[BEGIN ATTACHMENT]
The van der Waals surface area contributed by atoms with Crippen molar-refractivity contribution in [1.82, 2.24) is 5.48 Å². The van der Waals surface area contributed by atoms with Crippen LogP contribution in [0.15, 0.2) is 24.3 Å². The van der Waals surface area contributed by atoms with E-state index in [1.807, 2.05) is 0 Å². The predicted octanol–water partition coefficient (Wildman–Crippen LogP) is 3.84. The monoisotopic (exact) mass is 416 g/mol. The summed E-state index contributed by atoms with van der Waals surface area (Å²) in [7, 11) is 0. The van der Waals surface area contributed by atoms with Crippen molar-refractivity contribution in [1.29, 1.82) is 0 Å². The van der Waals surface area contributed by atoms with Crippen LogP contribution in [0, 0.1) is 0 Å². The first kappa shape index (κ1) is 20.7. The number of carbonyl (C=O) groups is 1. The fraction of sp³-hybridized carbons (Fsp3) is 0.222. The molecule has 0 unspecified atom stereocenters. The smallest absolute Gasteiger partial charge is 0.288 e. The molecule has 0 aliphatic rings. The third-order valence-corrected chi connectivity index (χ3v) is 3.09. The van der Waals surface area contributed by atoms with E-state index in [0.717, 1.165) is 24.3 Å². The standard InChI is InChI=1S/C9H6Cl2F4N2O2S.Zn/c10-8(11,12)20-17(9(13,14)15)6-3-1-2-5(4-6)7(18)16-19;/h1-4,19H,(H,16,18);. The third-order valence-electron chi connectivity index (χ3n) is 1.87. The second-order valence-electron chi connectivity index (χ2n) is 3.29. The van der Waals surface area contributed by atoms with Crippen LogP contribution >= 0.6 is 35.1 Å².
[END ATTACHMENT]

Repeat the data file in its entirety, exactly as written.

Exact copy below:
The van der Waals surface area contributed by atoms with Crippen molar-refractivity contribution in [1.82, 2.24) is 5.48 Å². The van der Waals surface area contributed by atoms with Crippen LogP contribution in [0.15, 0.2) is 24.3 Å². The van der Waals surface area contributed by atoms with E-state index in [1.807, 2.05) is 0 Å². The predicted octanol–water partition coefficient (Wildman–Crippen LogP) is 3.84. The monoisotopic (exact) mass is 416 g/mol. The summed E-state index contributed by atoms with van der Waals surface area (Å²) in [7, 11) is 0. The van der Waals surface area contributed by atoms with Crippen molar-refractivity contribution in [1.29, 1.82) is 0 Å². The van der Waals surface area contributed by atoms with Crippen LogP contribution in [0, 0.1) is 0 Å². The first kappa shape index (κ1) is 20.7. The number of carbonyl (C=O) groups is 1. The fraction of sp³-hybridized carbons (Fsp3) is 0.222. The molecule has 0 unspecified atom stereocenters. The smallest absolute Gasteiger partial charge is 0.288 e. The molecule has 0 aliphatic rings. The third-order valence-corrected chi connectivity index (χ3v) is 3.09. The van der Waals surface area contributed by atoms with E-state index in [0.717, 1.165) is 24.3 Å². The standard InChI is InChI=1S/C9H6Cl2F4N2O2S.Zn/c10-8(11,12)20-17(9(13,14)15)6-3-1-2-5(4-6)7(18)16-19;/h1-4,19H,(H,16,18);. The third-order valence-electron chi connectivity index (χ3n) is 1.87. The second-order valence-electron chi connectivity index (χ2n) is 3.29. The van der Waals surface area contributed by atoms with Crippen LogP contribution >= 0.6 is 35.1 Å².